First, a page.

Apicius, Delaware re culinaria, an early on collection of recipes.
The earliest identified prepared recipes time to 1730 BC and were noted on cuneiform pills found in Mesopotamia.
Other early published recipes day from approximately 1600 BC and come from an Akkadian pill from southern Babylonia. Additionally there are works in old Egyptian hieroglyphs depicting the preparation of food.
Several historical Greek recipes are known. Mithaecus’s cookbook was an early on one, but most of it’s been lost; Athenaeus quotes one short recipe in his Deipnosophistae. Athenaeus mentions a number of other cookbooks, all of them lost.
Roman recipes are identified starting in the next century BCE with Cato the Elder’s De Agri Cultura. Several authors with this period described western Mediterranean preparing in Greek and in Latin. Some Punic recipes are known in Greek and Latin translation.
The big assortment of recipes De re coquinaria, conventionally called Apicius, appeared in the 4th or 5th century and is the sole total remaining cook book from the classical world. It provides the programs served in a meal as Gustatio (appetizer), Primae Mensae (main course) and Secundae Mensae (dessert). Each recipe begins with the Latin command “Take…,” “Recipe….”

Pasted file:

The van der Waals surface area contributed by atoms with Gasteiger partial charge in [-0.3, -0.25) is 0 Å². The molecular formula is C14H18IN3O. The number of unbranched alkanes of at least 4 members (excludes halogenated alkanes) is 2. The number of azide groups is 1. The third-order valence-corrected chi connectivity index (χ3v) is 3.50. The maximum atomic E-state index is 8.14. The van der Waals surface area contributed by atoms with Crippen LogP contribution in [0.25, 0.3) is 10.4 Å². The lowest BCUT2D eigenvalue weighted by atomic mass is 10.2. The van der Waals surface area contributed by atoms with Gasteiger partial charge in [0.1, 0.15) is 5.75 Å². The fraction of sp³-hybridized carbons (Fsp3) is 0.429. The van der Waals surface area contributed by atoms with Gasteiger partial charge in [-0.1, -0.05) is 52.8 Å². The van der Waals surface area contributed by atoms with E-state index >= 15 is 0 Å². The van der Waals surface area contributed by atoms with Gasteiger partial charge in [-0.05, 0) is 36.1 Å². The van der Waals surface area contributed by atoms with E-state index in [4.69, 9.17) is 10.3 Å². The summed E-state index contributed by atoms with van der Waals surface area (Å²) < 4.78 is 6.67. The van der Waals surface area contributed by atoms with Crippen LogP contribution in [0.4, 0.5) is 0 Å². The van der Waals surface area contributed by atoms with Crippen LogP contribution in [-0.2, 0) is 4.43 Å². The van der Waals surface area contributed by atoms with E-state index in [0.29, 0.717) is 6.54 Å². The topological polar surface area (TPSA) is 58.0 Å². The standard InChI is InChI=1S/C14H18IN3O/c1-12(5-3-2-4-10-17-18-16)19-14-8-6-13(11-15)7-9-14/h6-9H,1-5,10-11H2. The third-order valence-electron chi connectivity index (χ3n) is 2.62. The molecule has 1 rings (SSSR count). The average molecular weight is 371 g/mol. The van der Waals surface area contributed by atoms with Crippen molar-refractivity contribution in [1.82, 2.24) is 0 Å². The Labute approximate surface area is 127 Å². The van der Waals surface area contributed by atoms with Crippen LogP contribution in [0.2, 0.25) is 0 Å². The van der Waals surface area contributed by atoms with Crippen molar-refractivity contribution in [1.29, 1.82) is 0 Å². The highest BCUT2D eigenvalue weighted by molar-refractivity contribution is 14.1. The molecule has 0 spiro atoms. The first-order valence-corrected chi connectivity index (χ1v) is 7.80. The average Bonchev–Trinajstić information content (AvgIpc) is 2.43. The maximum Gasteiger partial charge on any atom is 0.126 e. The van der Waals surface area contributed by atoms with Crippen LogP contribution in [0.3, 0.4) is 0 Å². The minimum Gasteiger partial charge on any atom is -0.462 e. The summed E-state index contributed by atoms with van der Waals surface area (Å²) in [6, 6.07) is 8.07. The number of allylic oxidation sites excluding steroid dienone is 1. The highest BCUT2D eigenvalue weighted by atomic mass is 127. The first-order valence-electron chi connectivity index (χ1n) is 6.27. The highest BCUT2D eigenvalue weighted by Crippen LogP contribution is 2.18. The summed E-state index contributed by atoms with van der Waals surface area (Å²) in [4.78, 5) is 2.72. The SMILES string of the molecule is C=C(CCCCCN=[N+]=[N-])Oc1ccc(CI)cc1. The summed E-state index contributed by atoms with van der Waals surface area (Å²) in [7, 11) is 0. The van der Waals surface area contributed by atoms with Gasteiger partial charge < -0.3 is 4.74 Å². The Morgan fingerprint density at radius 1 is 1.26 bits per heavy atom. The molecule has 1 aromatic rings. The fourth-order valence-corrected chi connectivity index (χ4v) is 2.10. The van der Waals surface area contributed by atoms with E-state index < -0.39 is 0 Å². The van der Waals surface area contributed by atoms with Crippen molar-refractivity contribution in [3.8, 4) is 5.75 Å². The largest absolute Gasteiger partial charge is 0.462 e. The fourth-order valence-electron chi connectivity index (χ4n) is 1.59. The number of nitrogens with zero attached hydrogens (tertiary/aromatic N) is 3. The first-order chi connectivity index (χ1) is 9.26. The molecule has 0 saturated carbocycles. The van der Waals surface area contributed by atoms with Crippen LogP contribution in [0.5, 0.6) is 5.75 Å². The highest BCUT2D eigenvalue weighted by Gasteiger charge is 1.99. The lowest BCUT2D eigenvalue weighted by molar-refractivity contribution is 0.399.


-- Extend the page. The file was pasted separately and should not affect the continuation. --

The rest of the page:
Arabic recipes are noted beginning in the 10th century; see al-Warraq and al-Baghdadi.
The initial formula in Persian times from the 14th century. Several recipes have survived from the full time of Safavids, including Karnameh (1521) by Mohammad Ali Bavarchi, including the cooking instruction in excess of 130 different meals and pastries, and Madat-ol-Hayat (1597) by Nurollah Ashpaz. Formula publications from the Qajar era are numerous, probably the most significant being Khorak-ha-ye Irani by prince Nader Mirza.
King Richard II of Britain commissioned a formula book called Forme of Cury in 1390, and around once, another book was published entitled Curye on Inglish, “cury” meaning cooking. Both books provide an impression of how food for the noble classes was organized and served in Britain at that time. The lavish taste of the aristocracy in the Early Modern Time brought with it the start of so what can be named the modern recipe book. By the 15th century, numerous manuscripts were showing explaining the recipes of the day. Many of these manuscripts provide excellent information and report the re-discovery of numerous herbs and spices including coriander, parsley, basil and peppermint, many that had been brought back from the Crusades.